Balquhidder and Kirkton Glen offer a fine afternoon’s hike and possibly a glimpse of the local ghost – a Highlander and his dog! Spooky for sure! But there are some fine alpine plants at the top of the glen – and crags and a lonely loch, all set in wild Highland landscape.
Balquhidder is a scattered (but very friendly) community and real Highland settlement, strung along Balquidder Glen, at right angles to the main road north and west from the Highland-edge town of Callander.
Kirkton Glen runs north, off Balquhidder Glen. There is a lot of heritage here – not just Rob Roy’s grave – though Balquhidder is also quite close to all the resources of the Lowlands of central Scotland.
Because of the setting amid the hills, Balquhidder and Kirkton Glen are well worth a visit. Many visitors stop off because of the Clan Gregor connections.
Fewer though put on their hiking boots and head along the path, behind the church, that leads up into Kirkton Glen itself. Here are my notes from a trip there a little while back.
Rob Roy’s Grave
That famous old rogue and folk hero Rob Roy Macgregor lies by the old kirk (church) in Balquhidder Glen, north of Callander, off an important road that eventually leads west to Oban or Fort William.
On our most recent visit, on the Highlander’s grave there was a large sprig of Scots pine, laid there by the Clan Gregor Society on his birthday.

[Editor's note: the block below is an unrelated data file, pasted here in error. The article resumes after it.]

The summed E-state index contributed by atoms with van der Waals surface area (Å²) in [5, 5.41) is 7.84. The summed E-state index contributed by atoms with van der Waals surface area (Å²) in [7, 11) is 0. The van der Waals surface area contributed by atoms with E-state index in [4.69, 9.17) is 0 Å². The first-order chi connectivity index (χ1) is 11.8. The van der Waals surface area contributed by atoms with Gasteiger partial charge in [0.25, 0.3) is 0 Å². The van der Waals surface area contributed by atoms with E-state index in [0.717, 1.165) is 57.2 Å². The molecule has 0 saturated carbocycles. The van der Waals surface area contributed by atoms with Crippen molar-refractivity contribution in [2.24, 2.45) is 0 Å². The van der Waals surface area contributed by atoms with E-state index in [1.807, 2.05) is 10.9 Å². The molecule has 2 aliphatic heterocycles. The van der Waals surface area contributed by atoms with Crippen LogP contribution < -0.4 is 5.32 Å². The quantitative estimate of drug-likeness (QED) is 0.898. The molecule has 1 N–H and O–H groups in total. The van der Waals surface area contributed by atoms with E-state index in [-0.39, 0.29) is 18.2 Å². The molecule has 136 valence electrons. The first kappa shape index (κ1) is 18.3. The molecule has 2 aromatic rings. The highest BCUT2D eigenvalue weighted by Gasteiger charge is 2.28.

But there was also some miscellaneous bric-a-brac and a large amount of coins.
I don’t remember that from before, when I passed this way a lot. Nice to see he’s still popular. (Locally based Scottish tour guide Charles Hunter tells me the money goes to charity on a regular basis.)
Please note the dog is a real dog and not the ghost mentioned in the text below. I hope you don’t mind, but I’ve just left all the pictures of that day a bit gloomy on this page.
I only whacked up the colour saturation a wee bit but there’s plenty of sunny cheerful stuff elsewhere on this site. (Isn’t there?)
The Walk Up Kirkton Glen
It’s worth discovering Kirkton Glen if visiting the famous grave site. It’s easy to find.
The path up and into the glen starts right behind the church. (Hence the name – the glen with the ‘kirk-toun’ or church-township, obviously.)
My own earliest memories of walking here recall a track up and through swathes of muffling conifers. As a reminder of how quickly things change, these have been felled and replaced by, uhmm, more swathes of conifers that haven’t quite started to muffle yet.
At the moment you can see all the way to the watershed. But whatever stage the trees are when you walk here, they do end and you emerge into the open glen.
Anyway, plod on cheerily till you leave the woods behind for the grassy rises that lead towards the head of the pass and the base of the craggy face with its ancient rock fall below Meall an Fhiodhain.
It’s the craggy face on the skyline in the picture above.
By the way, anyone offering a translation here? I note ‘fiodh’ as timber, but ‘fiodhan’ as a cheese-vat. Maybe this is a reference to herds pastured here in summer, but I could be bluffing.